It cannot be overstated that in Christ, we are truly free. But what are we free from? We are free from the effects of sin and death and free to love our Lord with all our heart, soul, mind, and strength and our neighbor as ourself. Christian freedom is not license to live as we think best.
We are free from bondage to sin and are free to serve our king and sovereign with a glad and generous heart. We must never return to the sit from which we were freed by the blood of Christ.
The Confession makes clear, They who upon pretense of Christian liberty do practice any sin, or cherish any sinful lust, as they do thereby pervert the main design of the grace of the gospel to their own destruction, so they wholly destroy the end of Christian liberty, which is, that being delivered out of the hands of all our enemies, we might serve the Lord without fear, in holiness and righteousness before Him, all the days of our lives.
As Paul writes in Romans 6:1-2, “What shall we say then? Are we to continue in sin that grace may abound? By no means! How can we who died to sin still live in it? Do you not know that all of us who have been baptized into Christ Jesus were baptized into his death? We were buried therefore with him by baptism into death, in order that, just as Christ was raised from the dead by the glory of the Father, we too might walk in newness of life.”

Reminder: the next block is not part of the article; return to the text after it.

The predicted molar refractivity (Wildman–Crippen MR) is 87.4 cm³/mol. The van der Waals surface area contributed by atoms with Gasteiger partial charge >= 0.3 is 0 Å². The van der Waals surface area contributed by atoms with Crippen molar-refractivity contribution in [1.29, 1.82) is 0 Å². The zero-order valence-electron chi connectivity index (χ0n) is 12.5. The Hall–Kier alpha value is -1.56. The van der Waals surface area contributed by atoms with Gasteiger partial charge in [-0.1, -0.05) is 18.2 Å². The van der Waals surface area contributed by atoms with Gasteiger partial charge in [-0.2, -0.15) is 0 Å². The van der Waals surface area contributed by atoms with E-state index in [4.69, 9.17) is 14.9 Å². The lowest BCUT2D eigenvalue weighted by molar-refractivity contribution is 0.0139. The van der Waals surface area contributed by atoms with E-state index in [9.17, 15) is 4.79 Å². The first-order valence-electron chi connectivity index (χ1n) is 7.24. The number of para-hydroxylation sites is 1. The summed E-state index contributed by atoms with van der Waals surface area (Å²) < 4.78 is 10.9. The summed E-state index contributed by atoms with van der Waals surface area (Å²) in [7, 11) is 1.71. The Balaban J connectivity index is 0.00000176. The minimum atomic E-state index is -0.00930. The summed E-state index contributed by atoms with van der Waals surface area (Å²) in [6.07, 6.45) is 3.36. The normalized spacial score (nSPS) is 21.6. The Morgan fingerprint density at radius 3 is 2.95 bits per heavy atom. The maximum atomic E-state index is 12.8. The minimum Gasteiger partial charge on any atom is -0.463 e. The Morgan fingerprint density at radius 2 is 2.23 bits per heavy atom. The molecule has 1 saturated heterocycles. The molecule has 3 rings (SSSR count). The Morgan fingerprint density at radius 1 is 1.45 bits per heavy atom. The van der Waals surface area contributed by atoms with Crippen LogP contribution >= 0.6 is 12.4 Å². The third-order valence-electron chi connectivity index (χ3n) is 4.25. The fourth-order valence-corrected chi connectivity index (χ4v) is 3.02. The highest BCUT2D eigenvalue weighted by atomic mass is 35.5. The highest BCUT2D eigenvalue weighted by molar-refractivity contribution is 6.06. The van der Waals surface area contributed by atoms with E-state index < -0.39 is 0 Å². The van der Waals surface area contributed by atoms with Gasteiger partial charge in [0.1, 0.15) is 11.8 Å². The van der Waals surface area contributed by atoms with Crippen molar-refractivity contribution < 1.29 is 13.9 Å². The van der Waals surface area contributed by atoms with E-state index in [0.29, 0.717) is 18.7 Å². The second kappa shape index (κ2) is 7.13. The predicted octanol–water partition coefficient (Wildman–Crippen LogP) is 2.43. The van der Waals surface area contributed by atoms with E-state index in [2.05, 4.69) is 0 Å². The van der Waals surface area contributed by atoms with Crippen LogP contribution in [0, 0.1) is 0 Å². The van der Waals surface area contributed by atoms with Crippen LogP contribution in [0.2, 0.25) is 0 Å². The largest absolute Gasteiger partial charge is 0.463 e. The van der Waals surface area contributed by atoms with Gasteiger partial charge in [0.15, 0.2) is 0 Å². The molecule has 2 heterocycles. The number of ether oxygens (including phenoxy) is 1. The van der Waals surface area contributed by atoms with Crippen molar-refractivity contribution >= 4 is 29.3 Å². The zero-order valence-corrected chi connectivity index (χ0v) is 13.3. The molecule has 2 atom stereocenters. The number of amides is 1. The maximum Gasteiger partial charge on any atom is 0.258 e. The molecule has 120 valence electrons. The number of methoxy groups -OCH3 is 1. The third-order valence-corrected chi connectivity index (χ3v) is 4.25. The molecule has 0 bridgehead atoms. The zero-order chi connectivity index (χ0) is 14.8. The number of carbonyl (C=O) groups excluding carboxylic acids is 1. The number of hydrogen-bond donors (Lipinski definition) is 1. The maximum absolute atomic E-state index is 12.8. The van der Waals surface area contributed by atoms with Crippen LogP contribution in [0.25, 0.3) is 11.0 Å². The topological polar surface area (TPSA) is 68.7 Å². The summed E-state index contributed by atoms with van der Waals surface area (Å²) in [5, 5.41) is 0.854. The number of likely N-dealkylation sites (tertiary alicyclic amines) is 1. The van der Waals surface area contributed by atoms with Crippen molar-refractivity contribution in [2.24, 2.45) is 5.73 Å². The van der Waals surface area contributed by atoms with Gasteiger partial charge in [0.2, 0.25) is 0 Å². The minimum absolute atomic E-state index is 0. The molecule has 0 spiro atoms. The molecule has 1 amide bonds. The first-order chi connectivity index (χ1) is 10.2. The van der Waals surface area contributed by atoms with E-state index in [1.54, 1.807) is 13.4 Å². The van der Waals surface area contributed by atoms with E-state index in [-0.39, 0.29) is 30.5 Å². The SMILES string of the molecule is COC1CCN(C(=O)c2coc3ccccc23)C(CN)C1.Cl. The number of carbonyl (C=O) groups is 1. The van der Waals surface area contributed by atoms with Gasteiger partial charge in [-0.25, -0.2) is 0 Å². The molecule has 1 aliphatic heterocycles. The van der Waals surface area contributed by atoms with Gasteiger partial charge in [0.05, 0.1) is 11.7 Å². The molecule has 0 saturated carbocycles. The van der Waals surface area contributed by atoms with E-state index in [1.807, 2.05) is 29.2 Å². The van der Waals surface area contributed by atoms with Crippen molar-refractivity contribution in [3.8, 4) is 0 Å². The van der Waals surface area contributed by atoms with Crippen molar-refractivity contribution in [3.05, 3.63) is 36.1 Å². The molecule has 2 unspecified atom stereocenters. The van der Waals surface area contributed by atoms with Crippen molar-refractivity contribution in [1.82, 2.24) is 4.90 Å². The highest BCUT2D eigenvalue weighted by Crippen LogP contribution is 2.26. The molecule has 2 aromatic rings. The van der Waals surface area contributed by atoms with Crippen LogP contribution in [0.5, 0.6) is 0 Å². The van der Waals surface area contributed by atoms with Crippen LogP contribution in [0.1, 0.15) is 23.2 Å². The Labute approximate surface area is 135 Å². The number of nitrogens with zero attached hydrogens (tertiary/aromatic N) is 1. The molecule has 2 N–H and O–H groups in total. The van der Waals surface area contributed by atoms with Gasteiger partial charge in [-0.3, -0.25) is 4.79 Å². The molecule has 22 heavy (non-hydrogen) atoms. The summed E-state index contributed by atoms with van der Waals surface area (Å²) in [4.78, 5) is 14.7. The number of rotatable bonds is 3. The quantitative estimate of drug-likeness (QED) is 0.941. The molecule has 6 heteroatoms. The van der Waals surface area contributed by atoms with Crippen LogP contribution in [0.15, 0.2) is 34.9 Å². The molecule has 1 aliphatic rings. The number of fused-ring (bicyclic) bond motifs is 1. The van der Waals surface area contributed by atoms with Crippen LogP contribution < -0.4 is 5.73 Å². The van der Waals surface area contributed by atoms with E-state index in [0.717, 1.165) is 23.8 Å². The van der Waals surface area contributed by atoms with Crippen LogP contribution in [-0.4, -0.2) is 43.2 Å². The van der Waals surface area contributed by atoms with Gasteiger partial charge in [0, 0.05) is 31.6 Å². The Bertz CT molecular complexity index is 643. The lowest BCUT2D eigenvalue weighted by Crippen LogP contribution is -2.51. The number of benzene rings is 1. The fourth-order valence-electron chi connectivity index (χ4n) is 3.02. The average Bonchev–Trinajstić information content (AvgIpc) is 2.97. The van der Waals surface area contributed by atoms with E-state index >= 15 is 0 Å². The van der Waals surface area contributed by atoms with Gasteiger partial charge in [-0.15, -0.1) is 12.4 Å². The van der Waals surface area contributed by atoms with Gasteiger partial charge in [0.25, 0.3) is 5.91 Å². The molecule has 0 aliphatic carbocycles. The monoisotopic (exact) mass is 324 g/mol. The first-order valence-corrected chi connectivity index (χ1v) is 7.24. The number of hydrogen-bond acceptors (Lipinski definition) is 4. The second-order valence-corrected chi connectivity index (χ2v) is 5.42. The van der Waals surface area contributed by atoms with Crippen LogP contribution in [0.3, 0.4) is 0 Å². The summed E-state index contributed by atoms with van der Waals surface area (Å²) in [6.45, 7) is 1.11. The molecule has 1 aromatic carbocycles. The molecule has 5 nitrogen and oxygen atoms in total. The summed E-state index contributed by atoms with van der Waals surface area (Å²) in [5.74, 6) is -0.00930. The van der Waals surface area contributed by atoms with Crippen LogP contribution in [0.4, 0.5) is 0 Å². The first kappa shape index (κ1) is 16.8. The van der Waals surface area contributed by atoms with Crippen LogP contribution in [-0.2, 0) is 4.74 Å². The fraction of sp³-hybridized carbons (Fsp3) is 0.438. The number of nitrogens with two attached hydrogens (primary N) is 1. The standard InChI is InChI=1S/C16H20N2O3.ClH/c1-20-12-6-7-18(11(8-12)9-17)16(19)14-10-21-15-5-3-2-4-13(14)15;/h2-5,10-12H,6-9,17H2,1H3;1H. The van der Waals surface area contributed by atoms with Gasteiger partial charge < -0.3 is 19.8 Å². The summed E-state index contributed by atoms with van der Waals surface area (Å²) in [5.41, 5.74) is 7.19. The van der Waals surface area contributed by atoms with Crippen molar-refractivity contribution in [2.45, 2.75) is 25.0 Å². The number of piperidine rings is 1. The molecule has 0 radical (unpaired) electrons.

When you design a garage, you expect to be able to store some larger items and your vehicles. What you don’t expect to do is park your car in your kitchen. That’s an insurance claim. You design different rooms in your house to meet certain needs.
The “design of the grace of the gospel” is not for feeding earthly appetites but spiritual. The gospel is not that you’re free to live without fear of sin, and therefore you commit as much as you want. The gospel is that you’re free to live without fear of sin, because Christ paid the debt.
Imagine a wealthy grandfather gave a grandson a million dollars. Every time the grandson ran out of money, he went back to his grandfather for another million. The grandson can have one of two perspectives.
First, he could believe that his grandfather is a generous man who is willing to forgive bad investments and teach his grandson to do better. Or, he could believe that his grandfather is willing to act like an ATM and isn’t worth any of his respect.
How often do we treat the grace of God as if we deserve it and he’s going to give it to us anyway? We were slaves to sin, and our freedom was purchased at a high price. Only someone who does not yet understand that price continues to revel in his or her sin at the expense of the mercy of God.
Paul also writes, “For you were called to freedom, brothers. Only do not use your freedom as an opportunity for the flesh, but through love serve one another. For the whole law is fulfilled in one word: “You shall love your neighbor as yourself’” (Galatians 5:13-14).
Freedom is good! And goodness and righteousness does not seek the welfare of the self at the expense of another. This is wildly countercultural. Westerners often define freedom as the ability to do what we want and to be free from any sort of limitations. But Christian freedom is totally backward from earthly wisdom.
Be weary of those who make too much of their claim on Christian liberty. More often than not, true liberty is lived out quietly in reverence before the Lord and in service of our fellow man. If liberty excuses sin, it is not liberty; it is license. Christian liberty reveals itself in the pursuit of holiness.
Next time, we’ll take a look at how Christians observe one of the commandments for which Jesus gave the Pharisees a lot of grief–the Sabbath.